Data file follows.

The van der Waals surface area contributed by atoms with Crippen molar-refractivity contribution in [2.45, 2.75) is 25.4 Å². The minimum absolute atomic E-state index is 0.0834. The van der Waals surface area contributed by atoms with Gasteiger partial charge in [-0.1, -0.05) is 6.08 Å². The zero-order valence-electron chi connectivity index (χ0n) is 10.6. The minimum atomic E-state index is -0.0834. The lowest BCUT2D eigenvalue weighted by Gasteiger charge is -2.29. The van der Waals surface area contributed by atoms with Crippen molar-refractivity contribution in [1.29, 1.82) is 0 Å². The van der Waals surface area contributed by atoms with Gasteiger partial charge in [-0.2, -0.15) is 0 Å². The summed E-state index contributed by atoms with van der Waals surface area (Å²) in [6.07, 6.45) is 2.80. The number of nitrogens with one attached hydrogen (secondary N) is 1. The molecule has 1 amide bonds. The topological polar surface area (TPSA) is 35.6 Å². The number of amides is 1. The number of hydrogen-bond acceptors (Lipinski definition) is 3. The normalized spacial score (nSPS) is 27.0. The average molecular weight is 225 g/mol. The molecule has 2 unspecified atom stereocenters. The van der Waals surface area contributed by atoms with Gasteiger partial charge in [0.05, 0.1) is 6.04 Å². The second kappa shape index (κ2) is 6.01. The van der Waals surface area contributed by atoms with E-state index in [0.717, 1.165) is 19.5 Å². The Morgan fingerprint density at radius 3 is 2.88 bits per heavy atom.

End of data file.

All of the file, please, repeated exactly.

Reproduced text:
The van der Waals surface area contributed by atoms with Crippen molar-refractivity contribution in [2.45, 2.75) is 25.4 Å². The minimum absolute atomic E-state index is 0.0834. The van der Waals surface area contributed by atoms with Gasteiger partial charge in [-0.1, -0.05) is 6.08 Å². The zero-order valence-electron chi connectivity index (χ0n) is 10.6. The minimum atomic E-state index is -0.0834. The lowest BCUT2D eigenvalue weighted by Gasteiger charge is -2.29. The van der Waals surface area contributed by atoms with Crippen molar-refractivity contribution in [1.29, 1.82) is 0 Å². The van der Waals surface area contributed by atoms with Gasteiger partial charge in [-0.2, -0.15) is 0 Å². The summed E-state index contributed by atoms with van der Waals surface area (Å²) in [6.07, 6.45) is 2.80. The number of nitrogens with one attached hydrogen (secondary N) is 1. The molecule has 1 amide bonds. The topological polar surface area (TPSA) is 35.6 Å². The number of amides is 1. The number of hydrogen-bond acceptors (Lipinski definition) is 3. The normalized spacial score (nSPS) is 27.0. The average molecular weight is 225 g/mol. The molecule has 2 unspecified atom stereocenters. The van der Waals surface area contributed by atoms with Gasteiger partial charge in [0.05, 0.1) is 6.04 Å². The second kappa shape index (κ2) is 6.01. The van der Waals surface area contributed by atoms with E-state index in [0.717, 1.165) is 19.5 Å². The Morgan fingerprint density at radius 3 is 2.88 bits per heavy atom.